Can a genetic test predict a person’s overall risk of getting cardiovascular diseases in the future? Scientists have been working on something called a Polygenic Risk Score (PRS) that looks at small genetic variations a person has inherited and assigns scores to them to determine whether a person may benefit from lifestyle changes, continued imaging or statin therapy.
Years of research have shown that beside risk factors like obesity, diabetes or smoking, there is a hereditary component to atherosclerotic diseases that accelerate the build-up of plaques and cholesterol, leading to heart attacks. Researchers think that a test like PRS that takes into account this genetic history is likely to better predict the future. Doctors currently determine the risk of heart attacks by analysing a person’s risk factors.
Practising cardiologists, however, are still not convinced of its use, especially as a broad screening mechanism. “Genetic history is important but if you have a good lifestyle — if you have been eating healthy, exercising regularly, not smoking — then you will overcome this genetic predisposition,” says Dr RR Kasliwal, Chairman of Clinical and Preventive Cardiology at Medanta Hospital, Gurugram. “If we talk about India, we see heart attacks at a very young age — nearly 25 per cent of all heart attacks happen in people below the age of 45 years. This means the plaque formation started in them at a very early age. So, we have to ensure that even as children, parents ensure a healthy diet and exercise. Parents shouldn’t aspire to chubby cheeks in children,” he adds.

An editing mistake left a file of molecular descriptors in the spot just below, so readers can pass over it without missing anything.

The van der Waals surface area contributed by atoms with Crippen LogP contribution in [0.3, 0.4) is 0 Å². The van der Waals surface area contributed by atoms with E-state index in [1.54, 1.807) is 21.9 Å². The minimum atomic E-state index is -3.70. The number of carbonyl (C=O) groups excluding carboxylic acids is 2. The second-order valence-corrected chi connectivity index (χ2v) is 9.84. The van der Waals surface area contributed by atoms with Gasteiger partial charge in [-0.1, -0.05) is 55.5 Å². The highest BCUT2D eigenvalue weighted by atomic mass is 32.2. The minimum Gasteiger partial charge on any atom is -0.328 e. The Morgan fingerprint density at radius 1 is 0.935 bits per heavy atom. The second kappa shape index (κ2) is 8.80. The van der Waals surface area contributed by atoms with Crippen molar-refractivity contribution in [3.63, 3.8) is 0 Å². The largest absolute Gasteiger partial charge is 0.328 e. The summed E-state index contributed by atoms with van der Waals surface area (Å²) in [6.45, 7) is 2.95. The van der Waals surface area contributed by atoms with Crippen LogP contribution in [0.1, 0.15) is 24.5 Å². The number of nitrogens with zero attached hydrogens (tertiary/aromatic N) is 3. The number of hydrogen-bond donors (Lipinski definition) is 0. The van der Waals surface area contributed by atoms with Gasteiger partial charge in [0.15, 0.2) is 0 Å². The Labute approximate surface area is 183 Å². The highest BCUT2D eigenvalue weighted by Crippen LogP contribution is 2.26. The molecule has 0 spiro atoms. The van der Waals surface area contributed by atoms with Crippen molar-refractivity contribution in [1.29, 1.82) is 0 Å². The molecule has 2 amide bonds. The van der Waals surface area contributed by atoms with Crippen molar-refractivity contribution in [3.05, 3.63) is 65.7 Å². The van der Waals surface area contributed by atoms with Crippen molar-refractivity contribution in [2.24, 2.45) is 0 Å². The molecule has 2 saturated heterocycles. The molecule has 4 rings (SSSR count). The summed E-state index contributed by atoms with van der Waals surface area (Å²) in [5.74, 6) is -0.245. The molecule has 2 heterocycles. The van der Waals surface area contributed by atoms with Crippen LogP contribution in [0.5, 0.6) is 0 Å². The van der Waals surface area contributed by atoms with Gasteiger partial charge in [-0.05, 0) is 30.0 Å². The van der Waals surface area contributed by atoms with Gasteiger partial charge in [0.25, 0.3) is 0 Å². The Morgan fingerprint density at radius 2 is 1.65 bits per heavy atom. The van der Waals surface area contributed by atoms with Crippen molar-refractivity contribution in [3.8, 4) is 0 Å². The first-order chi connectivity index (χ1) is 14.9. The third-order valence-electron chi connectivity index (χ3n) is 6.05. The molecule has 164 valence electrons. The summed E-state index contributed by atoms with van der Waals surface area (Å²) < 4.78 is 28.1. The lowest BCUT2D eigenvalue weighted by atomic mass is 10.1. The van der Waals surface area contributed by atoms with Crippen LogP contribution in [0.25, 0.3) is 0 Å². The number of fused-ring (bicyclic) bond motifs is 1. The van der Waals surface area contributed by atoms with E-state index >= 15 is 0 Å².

For now, he feels the test may have a limited use and help predict interventions in people who already have several risk factors. “The only meaningful intervention, other than lifestyle changes, is to prescribe statins. And, when we talk about early prescription of statins, we are already doing it in India because of the young heart attacks. We prescribe statins even at the age of say 35 years if a person has several risk factors and a high calcium scoring. Lifestyle changes in such people may not help in preventing heart attacks in the immediate future,” he says.
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Dr Kasliwal says that his studies have shown CT calcium scoring to be a very good predictor of heart attacks. “If you do a treadmill test, for example, it will detect a blockage only when it is over 70 per cent but a CT calcium scoring can show the true picture of plaque formation in the heart. And, when done in the high risk individuals it can help us determine the course of action.”
Dr VK Bahl, Principal Director of Cardiac Sciences at Max Hospitals, and former Head of Cardiology at AIIMS-Delhi, agreed that the test has a limited role at present. “You have to show that an intervention actually helps us detect cases where we can make meaningful changes and reduce morbidity and mortality from the disease. Now, let’s say we have a way to detect early plaque formation —what will you do with this information? Several studies have shown that in people with asymptomatic plaques or even stable angina — chest pain on exertion — even a procedure like stenting doesn’t help in reducing mortality. That is because someone might have a big plaque that blocks 70 per cent of a vessel and not get a heart attack while someone with 10 per cent blockage might. This is because heart attacks happen when a plaque becomes unstable and breaks up. So, a pre-emptive stenting doesn’t help. Only prescribing statins helps — it not only reduces the cholesterol levels it also stabilises the plaques, preventing them from breaking off.”
He adds the disclaimer that stenting when a person is having a heart attack is absolutely life-saving, it is not of any use before that point. According to him, statins may be prescribed even at a young age if a person fulfils any of the four criteria — they have Type 2 diabetes, cholesterol levels are more than 190, have several risk factors like obesity, family history, and smoking, or they have had a heart attack. There are borderline patients where additional markers like CT calcium scoring might be done to start intervention.